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Crake Trees

Also known as, or recorded in historical documents as;
Craik Trees

In the civil parish of Crosby Ravensworth.
In the historic county of Westmorland.
Modern Authority of Cumbria.
1974 county of Cumbria.
Medieval County of Westmorland.

OS Map Grid Reference: NY61571556
Latitude 54.53385° Longitude -2.59537°

Crake Trees has been described as a probable Pele Tower.

There are masonry ruins/remnants remains.

This site is a scheduled monument protected by law.
This is a Grade 2 listed building protected by law*.


House of C14 origin surrounded by associated earthworks. The site was the subject of a detailed architectural and archaeological survey by English Heritage in 1999-2000. Only the vaulted ground floor of the solar wing now survives of C14 tower house. A timber-framed chapel with a piscina was attached to the outside of the wing, which itself stood at the end of a timber-framed hall. In late C16 or early C17, the medieval hall and its service block were demolished and replaced in stone by a new single storey hall range with a two storey solar tower. Further alterations occurred subsequently, but the house was abandoned by 1881. Associated earthworks include a fishpond and a number of rectilinear fields and enclosures. (PastScape)

Crake Trees, house, about 1,000 yards N.W. of the church, is of two storeys; the walls are of rubble and the roofs that survive are slate-covered. It is said to have belonged to the family of Lancaster and seems to have been built late in the 14th or early in the 15th century. It was of the local mediæval type, with a single-storeyed hall-block and wings at the N. and S. ends; the S. wing was of the semifortified type and probably carried up as a tower. The main block was remodelled at various times and an upper storey added; the house has long been abandoned and is now roofless and ruined, except the S. wing which has been much reduced in height and is covered with a modern roof. The E. front has 16th or 17th-century windows on both floors, some of the upper ones lacking their mullions; the porch is an addition of the same age and within it is a doorway with a triangular arch in a square head. N. of the porch is a 15th or early 16th-century window with an ogee finialed head cut on the lintel and a rampant leopard carved on the tympanum. The W. side and N. end retain some 16th or 17th-century windows. The S. wing has a re-set 14th-century window-head of one trefoiled ogee light in the S. wall; in the W. wall is a square-headed window; adjoining the wing on this side is a projection enclosing a spiral staircase. The ground floor of the S. wing has an elliptical barrel-vault and a cross-wall. It is entered from the hall-block by a late 14th or early 15th-century doorway with chamfered jambs and shouldered head. The main block and the N. wing retain some 16th and 17th-century fireplaces, one having a triangular arch in a square head. At the N.W. angle of the N. wing is a spiral staircase.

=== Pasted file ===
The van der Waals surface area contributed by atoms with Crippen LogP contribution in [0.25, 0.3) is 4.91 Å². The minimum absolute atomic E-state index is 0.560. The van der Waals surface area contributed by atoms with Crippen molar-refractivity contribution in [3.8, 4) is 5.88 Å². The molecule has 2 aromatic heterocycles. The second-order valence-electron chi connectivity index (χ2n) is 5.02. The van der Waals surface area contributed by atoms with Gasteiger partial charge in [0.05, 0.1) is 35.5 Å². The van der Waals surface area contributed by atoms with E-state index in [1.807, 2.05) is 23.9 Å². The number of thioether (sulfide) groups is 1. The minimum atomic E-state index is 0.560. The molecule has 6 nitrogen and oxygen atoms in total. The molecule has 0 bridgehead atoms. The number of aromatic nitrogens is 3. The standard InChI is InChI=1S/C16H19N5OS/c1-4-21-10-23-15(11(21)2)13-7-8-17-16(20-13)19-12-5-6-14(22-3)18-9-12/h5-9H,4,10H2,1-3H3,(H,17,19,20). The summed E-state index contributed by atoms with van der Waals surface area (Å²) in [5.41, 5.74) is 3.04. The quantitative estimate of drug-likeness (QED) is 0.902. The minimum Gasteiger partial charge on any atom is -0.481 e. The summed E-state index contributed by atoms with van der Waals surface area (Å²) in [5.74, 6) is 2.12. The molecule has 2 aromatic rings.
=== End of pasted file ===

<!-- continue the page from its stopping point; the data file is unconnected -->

Condition—Ruined. (RCHME 1936)
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Sources of information, references and further reading
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This record last updated 26/07/2017 09:21:29

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